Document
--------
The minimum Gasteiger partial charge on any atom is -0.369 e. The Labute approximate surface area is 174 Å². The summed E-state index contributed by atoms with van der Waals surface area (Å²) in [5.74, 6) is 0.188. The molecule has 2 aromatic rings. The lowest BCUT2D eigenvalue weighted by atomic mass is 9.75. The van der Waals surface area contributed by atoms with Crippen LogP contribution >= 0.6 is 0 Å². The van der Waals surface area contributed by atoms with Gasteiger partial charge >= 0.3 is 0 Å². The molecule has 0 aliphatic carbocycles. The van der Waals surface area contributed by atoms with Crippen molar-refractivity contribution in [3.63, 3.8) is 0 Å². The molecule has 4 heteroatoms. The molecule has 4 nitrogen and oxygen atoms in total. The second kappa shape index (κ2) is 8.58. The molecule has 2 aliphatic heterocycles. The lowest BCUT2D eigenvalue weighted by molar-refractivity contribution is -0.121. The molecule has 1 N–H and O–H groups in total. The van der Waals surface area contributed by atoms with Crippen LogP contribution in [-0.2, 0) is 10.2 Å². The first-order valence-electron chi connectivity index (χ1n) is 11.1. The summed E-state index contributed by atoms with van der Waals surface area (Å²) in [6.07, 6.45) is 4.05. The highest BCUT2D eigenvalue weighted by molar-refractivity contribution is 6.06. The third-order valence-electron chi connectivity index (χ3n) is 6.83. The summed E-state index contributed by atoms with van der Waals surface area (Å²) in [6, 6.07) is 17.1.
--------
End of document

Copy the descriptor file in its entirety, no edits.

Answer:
The minimum Gasteiger partial charge on any atom is -0.369 e. The Labute approximate surface area is 174 Å². The summed E-state index contributed by atoms with van der Waals surface area (Å²) in [5.74, 6) is 0.188. The molecule has 2 aromatic rings. The lowest BCUT2D eigenvalue weighted by atomic mass is 9.75. The van der Waals surface area contributed by atoms with Crippen LogP contribution >= 0.6 is 0 Å². The van der Waals surface area contributed by atoms with Gasteiger partial charge >= 0.3 is 0 Å². The molecule has 0 aliphatic carbocycles. The van der Waals surface area contributed by atoms with Crippen molar-refractivity contribution in [3.63, 3.8) is 0 Å². The molecule has 4 heteroatoms. The molecule has 4 nitrogen and oxygen atoms in total. The second kappa shape index (κ2) is 8.58. The molecule has 2 aliphatic heterocycles. The lowest BCUT2D eigenvalue weighted by molar-refractivity contribution is -0.121. The molecule has 1 N–H and O–H groups in total. The van der Waals surface area contributed by atoms with Crippen LogP contribution in [-0.2, 0) is 10.2 Å². The first-order valence-electron chi connectivity index (χ1n) is 11.1. The summed E-state index contributed by atoms with van der Waals surface area (Å²) in [6.07, 6.45) is 4.05. The highest BCUT2D eigenvalue weighted by molar-refractivity contribution is 6.06. The third-order valence-electron chi connectivity index (χ3n) is 6.83. The summed E-state index contributed by atoms with van der Waals surface area (Å²) in [6, 6.07) is 17.1.